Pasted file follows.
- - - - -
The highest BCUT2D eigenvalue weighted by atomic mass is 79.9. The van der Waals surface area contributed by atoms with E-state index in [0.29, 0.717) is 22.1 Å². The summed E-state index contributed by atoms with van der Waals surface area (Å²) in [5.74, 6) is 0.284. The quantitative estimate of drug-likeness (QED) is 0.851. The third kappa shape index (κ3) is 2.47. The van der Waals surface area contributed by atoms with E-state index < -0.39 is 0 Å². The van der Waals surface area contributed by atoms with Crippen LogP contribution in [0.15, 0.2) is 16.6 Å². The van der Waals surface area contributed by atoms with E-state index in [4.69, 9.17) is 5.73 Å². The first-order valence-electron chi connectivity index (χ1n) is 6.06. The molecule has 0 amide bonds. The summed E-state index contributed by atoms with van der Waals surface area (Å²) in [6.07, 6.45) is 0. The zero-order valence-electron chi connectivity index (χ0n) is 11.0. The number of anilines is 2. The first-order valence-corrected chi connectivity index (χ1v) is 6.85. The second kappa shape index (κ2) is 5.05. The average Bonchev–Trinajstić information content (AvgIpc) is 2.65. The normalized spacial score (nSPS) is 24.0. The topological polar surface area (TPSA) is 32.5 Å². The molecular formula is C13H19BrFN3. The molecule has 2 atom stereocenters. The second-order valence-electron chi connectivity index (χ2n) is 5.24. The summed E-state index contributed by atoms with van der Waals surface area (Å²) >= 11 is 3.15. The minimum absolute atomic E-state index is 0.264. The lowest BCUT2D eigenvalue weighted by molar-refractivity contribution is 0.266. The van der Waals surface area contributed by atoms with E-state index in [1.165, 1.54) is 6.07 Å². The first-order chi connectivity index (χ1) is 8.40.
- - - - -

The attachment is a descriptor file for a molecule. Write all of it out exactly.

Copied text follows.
The highest BCUT2D eigenvalue weighted by atomic mass is 79.9. The van der Waals surface area contributed by atoms with E-state index in [0.29, 0.717) is 22.1 Å². The summed E-state index contributed by atoms with van der Waals surface area (Å²) in [5.74, 6) is 0.284. The quantitative estimate of drug-likeness (QED) is 0.851. The third kappa shape index (κ3) is 2.47. The van der Waals surface area contributed by atoms with E-state index < -0.39 is 0 Å². The van der Waals surface area contributed by atoms with Crippen LogP contribution in [0.15, 0.2) is 16.6 Å². The van der Waals surface area contributed by atoms with E-state index in [4.69, 9.17) is 5.73 Å². The first-order valence-electron chi connectivity index (χ1n) is 6.06. The molecule has 0 amide bonds. The summed E-state index contributed by atoms with van der Waals surface area (Å²) in [6.07, 6.45) is 0. The zero-order valence-electron chi connectivity index (χ0n) is 11.0. The number of anilines is 2. The first-order valence-corrected chi connectivity index (χ1v) is 6.85. The second kappa shape index (κ2) is 5.05. The average Bonchev–Trinajstić information content (AvgIpc) is 2.65. The normalized spacial score (nSPS) is 24.0. The topological polar surface area (TPSA) is 32.5 Å². The molecular formula is C13H19BrFN3. The molecule has 2 atom stereocenters. The second-order valence-electron chi connectivity index (χ2n) is 5.24. The summed E-state index contributed by atoms with van der Waals surface area (Å²) >= 11 is 3.15. The minimum absolute atomic E-state index is 0.264. The lowest BCUT2D eigenvalue weighted by molar-refractivity contribution is 0.266. The van der Waals surface area contributed by atoms with E-state index in [1.165, 1.54) is 6.07 Å². The first-order chi connectivity index (χ1) is 8.40.